Thursday, 01 June 2017 18:49

Hi-tech drone combats rural crime

Written by  Ruralcity Media
Hi-tech drone combats rural crime

POLICE are to deploy a new hi-tech drone to tackle rural crime in Lincolnshire.

The unmanned aerial vehicle (UAV) will be trialled before a force-wide roll out later this year.

It is part of a new Rural Community Safety Plan developed by the force in response to calls from Police and Crime Commissioner Marc Jones.

The first drone is undergoing a series of operational tests to assess how many UAVs will be needed to ensure full coverage of the county.

    See also: Fleet of 4x4s target rural criminals

Equipped with a thermal imaging camera, the drone can be used in a range of operations.

It will give officers the ability to capture still or video images on difficult terrain and hard to reach areas such as woodland or coastline.

The UAV will also be able to locate missing people much more quickly than officers on foot and should prove invaluable in combatting rural and wildlife crime.

It could even be used during a firearm incident, allowing officers to gain vital information, quickly and safely and allow the force to respond effectively at the scene.

It will also be available to help other emergency services and could have the capability of pinpointing people trapped in burning buildings or be used during floods to assess damage and find stranded residents.

Around £16,000 is being invested to get the first drone operational. The cost includes the thermal camera, training and licenses.

"Drones will give our force new capabilities in combatting crime and protecting our communities and residents," said Mr Jones.

"Since taking office I have been determined to equip the force with the best available kit to help them keep all our communities safe.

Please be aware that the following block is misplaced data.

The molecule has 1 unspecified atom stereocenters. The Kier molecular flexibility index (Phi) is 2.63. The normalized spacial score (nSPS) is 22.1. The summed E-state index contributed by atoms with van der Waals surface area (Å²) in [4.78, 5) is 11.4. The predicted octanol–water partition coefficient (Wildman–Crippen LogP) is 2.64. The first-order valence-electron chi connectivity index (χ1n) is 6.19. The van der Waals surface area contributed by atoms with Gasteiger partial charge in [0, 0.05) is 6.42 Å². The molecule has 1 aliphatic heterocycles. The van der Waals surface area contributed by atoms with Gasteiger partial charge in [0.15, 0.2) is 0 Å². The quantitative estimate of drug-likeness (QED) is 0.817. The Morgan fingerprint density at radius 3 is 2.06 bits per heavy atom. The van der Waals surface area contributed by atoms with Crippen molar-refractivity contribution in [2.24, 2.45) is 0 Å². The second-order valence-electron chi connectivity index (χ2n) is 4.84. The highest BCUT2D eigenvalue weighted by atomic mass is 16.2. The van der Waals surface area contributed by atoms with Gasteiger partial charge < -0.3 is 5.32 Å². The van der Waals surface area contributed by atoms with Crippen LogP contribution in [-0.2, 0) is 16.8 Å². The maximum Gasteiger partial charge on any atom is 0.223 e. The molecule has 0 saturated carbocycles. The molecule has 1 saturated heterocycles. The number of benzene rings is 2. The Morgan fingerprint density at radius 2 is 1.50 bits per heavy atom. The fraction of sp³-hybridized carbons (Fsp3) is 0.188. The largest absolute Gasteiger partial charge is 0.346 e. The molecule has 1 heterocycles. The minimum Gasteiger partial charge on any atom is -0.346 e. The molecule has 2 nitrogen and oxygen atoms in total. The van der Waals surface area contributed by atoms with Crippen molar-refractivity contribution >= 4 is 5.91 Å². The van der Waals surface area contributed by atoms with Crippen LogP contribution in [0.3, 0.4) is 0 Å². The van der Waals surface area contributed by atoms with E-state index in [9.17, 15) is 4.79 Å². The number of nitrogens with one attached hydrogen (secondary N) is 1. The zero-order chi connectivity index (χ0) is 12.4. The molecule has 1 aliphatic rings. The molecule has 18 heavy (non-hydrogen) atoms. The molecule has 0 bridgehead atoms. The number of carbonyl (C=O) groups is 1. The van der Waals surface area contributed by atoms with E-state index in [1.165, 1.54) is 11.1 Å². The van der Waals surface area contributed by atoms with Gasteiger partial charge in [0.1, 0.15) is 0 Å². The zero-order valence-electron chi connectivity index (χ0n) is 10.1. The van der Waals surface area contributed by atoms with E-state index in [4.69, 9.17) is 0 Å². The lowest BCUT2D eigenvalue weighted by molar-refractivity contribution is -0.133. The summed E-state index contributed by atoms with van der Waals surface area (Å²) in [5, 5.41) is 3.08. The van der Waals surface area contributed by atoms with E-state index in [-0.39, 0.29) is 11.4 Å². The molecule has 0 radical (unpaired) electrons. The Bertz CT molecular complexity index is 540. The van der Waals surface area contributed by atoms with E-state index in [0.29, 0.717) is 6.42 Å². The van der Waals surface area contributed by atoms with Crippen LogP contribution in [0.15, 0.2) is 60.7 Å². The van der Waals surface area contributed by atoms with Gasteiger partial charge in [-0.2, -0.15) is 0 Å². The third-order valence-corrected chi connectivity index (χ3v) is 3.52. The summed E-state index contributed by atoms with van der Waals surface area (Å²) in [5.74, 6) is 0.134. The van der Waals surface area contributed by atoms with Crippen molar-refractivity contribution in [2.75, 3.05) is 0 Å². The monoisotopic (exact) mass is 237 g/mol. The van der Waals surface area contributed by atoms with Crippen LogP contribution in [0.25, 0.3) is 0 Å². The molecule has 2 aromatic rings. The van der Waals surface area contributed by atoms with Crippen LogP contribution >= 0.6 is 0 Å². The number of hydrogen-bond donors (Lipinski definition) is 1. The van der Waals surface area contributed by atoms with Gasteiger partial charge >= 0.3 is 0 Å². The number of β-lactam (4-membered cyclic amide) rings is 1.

"This is an exciting step on that journey but that drive will continue."

The drone should be operational by August following Civil Aviation Authority permission.

Inspector Ed Delderfield, who is leading the project, has spent months reviewing the available equipment and assessing the use of drones in other areas across the UK.

"This is an exciting development and we are looking forward to testing the equipment and scoping out the ways in which it can help with operations," he said.

"The potential is fantastic and we plan to expand the number of vehicles once we have a firm grasp of how many are required to ensure we have full coverage of the county."

Inspector Delderfield hopes to obtain a pilot's license within the next few weeks.

He will be taking the drone to a number of county shows over the summer so the public can see the equipment and ask questions.

The new project comes just weeks after Mr Jones announced the purchase of a fleet of nine new 4X4 vehicles.

The nine new vehicles have been ordered and are due to arrive later this year.

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